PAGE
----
The South African Medical Association (SAMA) says while some
of the proposals contained in the National Health Insurance (NHI) Bill are
reasonable, and keeping with the principles of the universal access to
healthcare, notably for the most vulnerable of the South African population,
many aspects are vague, and require more detailed clarification.
The Bill, along with the Medical Schemes Amendment Bill were
released by Dr Motsoaledi in Pretoria last week.
“There are aspects of this Bill, and the Medical Scheme
Amendment Bill, which we welcome. But there is too much detail which is
lacking. Sadly, given the enormous challenges with public sector healthcare
provision, any grandiose ideas for healthcare are not shared; our members would
simply ask for a functioning system first and foremost,” says Dr Mzukisi
Grootboom, chairperson of SAMA.
And, says Dr Grootboom, the Association questions the
practicality of the timelines for the implementation of the NHI as set out in
the proposed legislation.
“We would’ve hoped government would present a clear and
coherent plan for the revitalisation of the public healthcare system that is so
desperately needed. Government must also realise that the human resources we
have in our healthcare system – both public and private – are not a dispensable
commodity, as is unfortunately how they are sometimes perceived and dealt
with,” he notes in a statement.
SAMA has a number of major concerns in relation to the NHI
Amendment Bill. First amongst these is the fact that the intended right to
expand access to healthcare does specifically refer to access to high quality
healthcare. It is imperative that NHI must not result in quality of care lower
than that which medical scheme beneficiaries currently experience.
“Instead, NHI should seek to address the quality of care
currently not enjoyed by non-medical scheme beneficiaries. Currently, the state
has not proved it is competent to provide good quality of care, and there is no
certainty that the NHI Fund (the fund which will administer NHI) will be able
to contract services with private providers. This may necessitate duplicative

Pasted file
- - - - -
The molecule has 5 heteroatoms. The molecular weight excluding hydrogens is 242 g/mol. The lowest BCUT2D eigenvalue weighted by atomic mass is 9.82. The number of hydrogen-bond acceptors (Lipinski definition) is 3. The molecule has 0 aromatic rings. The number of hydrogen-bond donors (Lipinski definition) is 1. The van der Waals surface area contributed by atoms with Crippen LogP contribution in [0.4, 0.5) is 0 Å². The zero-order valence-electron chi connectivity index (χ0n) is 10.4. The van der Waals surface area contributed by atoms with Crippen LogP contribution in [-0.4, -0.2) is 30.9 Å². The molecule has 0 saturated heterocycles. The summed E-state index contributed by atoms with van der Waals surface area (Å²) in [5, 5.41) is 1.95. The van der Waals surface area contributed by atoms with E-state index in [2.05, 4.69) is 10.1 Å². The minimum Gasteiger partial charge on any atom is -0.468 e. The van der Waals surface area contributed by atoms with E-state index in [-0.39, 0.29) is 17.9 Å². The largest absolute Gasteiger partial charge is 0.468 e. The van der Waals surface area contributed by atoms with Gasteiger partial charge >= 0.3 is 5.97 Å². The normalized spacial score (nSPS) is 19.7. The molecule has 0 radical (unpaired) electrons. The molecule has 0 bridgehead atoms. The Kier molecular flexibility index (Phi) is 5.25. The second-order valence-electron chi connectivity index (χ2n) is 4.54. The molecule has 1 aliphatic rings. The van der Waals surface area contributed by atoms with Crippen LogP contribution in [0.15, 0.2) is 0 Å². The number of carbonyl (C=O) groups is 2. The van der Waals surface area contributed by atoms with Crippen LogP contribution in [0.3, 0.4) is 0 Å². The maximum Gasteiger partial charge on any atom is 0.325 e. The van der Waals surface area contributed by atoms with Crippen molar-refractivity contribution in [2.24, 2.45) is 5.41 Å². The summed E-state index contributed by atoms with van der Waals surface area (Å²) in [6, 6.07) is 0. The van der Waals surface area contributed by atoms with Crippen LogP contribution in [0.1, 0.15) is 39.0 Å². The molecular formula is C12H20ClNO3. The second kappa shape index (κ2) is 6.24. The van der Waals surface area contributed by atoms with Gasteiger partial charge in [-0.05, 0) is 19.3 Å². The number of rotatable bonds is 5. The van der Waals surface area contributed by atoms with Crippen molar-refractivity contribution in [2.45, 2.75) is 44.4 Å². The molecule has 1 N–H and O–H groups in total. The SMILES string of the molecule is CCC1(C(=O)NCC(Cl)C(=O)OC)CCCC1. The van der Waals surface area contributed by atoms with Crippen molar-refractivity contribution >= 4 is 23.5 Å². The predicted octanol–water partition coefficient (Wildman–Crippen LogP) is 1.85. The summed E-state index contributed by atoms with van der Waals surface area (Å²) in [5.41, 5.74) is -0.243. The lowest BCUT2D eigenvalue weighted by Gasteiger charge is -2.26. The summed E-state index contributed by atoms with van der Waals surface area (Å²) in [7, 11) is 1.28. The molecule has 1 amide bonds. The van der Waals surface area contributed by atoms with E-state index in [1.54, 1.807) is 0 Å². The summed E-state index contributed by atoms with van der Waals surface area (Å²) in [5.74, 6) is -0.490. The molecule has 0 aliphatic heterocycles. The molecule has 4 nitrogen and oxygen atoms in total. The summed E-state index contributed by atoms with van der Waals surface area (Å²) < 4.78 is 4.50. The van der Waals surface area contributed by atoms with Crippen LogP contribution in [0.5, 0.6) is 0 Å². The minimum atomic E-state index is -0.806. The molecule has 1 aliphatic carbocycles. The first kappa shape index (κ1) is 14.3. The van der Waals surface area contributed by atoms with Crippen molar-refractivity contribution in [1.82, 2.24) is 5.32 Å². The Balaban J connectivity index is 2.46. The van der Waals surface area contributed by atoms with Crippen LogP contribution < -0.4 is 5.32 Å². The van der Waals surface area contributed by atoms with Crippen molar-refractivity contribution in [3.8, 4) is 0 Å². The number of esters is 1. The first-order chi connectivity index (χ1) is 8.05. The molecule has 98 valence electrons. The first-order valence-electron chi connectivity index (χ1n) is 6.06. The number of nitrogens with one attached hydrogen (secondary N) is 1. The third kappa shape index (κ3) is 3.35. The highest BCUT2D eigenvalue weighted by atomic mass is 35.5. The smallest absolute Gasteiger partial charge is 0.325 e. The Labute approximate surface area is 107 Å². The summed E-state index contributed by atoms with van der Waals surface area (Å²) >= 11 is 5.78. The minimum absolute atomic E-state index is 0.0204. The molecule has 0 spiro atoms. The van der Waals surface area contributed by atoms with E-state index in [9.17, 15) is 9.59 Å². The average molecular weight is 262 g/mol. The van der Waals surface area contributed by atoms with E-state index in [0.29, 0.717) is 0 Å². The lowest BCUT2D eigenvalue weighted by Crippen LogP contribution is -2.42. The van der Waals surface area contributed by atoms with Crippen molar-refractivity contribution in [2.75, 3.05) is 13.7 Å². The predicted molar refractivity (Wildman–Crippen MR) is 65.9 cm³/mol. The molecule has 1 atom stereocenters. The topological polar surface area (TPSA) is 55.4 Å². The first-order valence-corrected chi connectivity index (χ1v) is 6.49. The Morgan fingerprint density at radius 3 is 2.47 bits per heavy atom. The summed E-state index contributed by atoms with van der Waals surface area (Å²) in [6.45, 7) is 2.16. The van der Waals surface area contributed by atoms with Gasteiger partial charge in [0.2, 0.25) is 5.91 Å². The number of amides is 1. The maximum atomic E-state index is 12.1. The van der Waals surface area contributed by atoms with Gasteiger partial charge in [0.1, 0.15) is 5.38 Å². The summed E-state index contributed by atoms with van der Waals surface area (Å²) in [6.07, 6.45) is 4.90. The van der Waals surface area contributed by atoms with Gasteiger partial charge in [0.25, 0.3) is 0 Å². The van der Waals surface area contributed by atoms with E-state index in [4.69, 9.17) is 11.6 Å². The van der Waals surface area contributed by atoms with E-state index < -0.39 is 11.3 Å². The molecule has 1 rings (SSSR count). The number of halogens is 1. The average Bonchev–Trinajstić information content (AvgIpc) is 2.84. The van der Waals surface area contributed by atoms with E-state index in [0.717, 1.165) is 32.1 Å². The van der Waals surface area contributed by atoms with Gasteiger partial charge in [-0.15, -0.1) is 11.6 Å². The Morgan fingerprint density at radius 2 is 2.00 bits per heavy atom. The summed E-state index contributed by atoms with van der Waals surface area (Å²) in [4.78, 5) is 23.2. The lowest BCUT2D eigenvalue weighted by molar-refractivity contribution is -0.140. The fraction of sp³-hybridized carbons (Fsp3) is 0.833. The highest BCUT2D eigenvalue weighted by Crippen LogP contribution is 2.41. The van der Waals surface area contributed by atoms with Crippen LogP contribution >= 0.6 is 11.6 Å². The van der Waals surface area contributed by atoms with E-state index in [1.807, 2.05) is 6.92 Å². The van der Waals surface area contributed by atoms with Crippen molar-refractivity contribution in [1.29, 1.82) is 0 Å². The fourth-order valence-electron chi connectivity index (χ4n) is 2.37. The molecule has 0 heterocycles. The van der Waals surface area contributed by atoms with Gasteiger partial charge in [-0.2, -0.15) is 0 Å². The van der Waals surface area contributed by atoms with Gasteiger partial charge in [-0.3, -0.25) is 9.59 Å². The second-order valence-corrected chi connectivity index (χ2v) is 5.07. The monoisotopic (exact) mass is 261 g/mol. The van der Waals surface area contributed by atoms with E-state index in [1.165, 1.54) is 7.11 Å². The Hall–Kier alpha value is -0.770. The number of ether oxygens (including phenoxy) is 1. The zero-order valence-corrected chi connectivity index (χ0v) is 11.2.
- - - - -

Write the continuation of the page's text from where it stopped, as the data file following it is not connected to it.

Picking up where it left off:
medical scheme cover to avoid violation of rights to quality healthcare,” says
He says other provisions, such as the fact that the Bill
encourages Doctors to provide services at the ‘lowest possible price’ can only
be accepted if these tariffs are reasonable and consistent with realistic costs
of service provision.
As for the Medical Schemes Amendment Bill, Dr Grootboom says
there are again issues that are positive but which require further
“For instance, we support the abolishment of brokers as they
have dismally failed to show their value in the private healthcare system and
this will also aid reducing non-healthcare costs. However, any money saved from
this must be used to expand health services. Doing one without the other is, in
our view, counter-productive,” he explains.
Dr Grootboom says a more thorough unpacking of the Bills has
commenced and that SAMA will continue to engage with both its members and the
government on the issues.
“At the basis of everything, though, must be an
understanding that medical professionals provide an essential service to our
country and their value cannot – and should not – be underestimated or
devalued. At the same time we will need to understand in greater detail exactly
how government plans to unpack this legislation, the time frames it intends
doing this in, and the impact all of this will have on healthcare provision,”
concludes Dr Grootboom.